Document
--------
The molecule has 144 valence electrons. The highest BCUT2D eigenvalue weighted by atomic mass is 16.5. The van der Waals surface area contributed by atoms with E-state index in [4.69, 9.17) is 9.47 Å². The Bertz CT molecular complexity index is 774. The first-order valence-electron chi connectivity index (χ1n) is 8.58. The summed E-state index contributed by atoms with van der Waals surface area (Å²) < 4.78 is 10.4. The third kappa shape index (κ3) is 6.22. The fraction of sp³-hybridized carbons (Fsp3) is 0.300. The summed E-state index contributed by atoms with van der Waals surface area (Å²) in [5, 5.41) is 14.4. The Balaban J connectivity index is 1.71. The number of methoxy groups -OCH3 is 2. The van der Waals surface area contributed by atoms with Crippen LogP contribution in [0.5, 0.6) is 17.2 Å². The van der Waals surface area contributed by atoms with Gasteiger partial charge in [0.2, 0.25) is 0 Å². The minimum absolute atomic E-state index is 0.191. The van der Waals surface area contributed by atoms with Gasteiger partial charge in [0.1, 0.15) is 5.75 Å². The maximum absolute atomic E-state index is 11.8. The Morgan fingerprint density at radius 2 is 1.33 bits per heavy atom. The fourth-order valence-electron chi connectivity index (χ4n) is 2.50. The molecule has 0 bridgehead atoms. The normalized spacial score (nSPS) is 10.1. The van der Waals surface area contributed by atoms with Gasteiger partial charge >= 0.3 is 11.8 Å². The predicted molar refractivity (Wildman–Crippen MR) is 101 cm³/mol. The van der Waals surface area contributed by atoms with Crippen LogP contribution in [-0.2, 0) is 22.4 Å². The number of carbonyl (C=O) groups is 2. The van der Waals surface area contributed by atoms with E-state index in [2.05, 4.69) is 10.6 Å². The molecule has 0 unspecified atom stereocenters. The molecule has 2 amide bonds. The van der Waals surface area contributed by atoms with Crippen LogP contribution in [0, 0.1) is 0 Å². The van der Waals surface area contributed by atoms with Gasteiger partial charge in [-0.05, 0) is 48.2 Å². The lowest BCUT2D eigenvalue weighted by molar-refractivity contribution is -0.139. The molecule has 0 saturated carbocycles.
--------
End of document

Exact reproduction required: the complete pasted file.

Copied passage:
The molecule has 144 valence electrons. The highest BCUT2D eigenvalue weighted by atomic mass is 16.5. The van der Waals surface area contributed by atoms with E-state index in [4.69, 9.17) is 9.47 Å². The Bertz CT molecular complexity index is 774. The first-order valence-electron chi connectivity index (χ1n) is 8.58. The summed E-state index contributed by atoms with van der Waals surface area (Å²) < 4.78 is 10.4. The third kappa shape index (κ3) is 6.22. The fraction of sp³-hybridized carbons (Fsp3) is 0.300. The summed E-state index contributed by atoms with van der Waals surface area (Å²) in [5, 5.41) is 14.4. The Balaban J connectivity index is 1.71. The number of methoxy groups -OCH3 is 2. The van der Waals surface area contributed by atoms with Crippen LogP contribution in [0.5, 0.6) is 17.2 Å². The van der Waals surface area contributed by atoms with Gasteiger partial charge in [0.2, 0.25) is 0 Å². The minimum absolute atomic E-state index is 0.191. The van der Waals surface area contributed by atoms with Gasteiger partial charge in [0.1, 0.15) is 5.75 Å². The maximum absolute atomic E-state index is 11.8. The Morgan fingerprint density at radius 2 is 1.33 bits per heavy atom. The fourth-order valence-electron chi connectivity index (χ4n) is 2.50. The molecule has 0 bridgehead atoms. The normalized spacial score (nSPS) is 10.1. The van der Waals surface area contributed by atoms with Gasteiger partial charge >= 0.3 is 11.8 Å². The predicted molar refractivity (Wildman–Crippen MR) is 101 cm³/mol. The van der Waals surface area contributed by atoms with Crippen LogP contribution in [-0.2, 0) is 22.4 Å². The number of carbonyl (C=O) groups is 2. The van der Waals surface area contributed by atoms with E-state index in [2.05, 4.69) is 10.6 Å². The molecule has 0 unspecified atom stereocenters. The molecule has 2 amide bonds. The van der Waals surface area contributed by atoms with Crippen LogP contribution in [0, 0.1) is 0 Å². The van der Waals surface area contributed by atoms with Gasteiger partial charge in [-0.05, 0) is 48.2 Å². The lowest BCUT2D eigenvalue weighted by molar-refractivity contribution is -0.139. The molecule has 0 saturated carbocycles.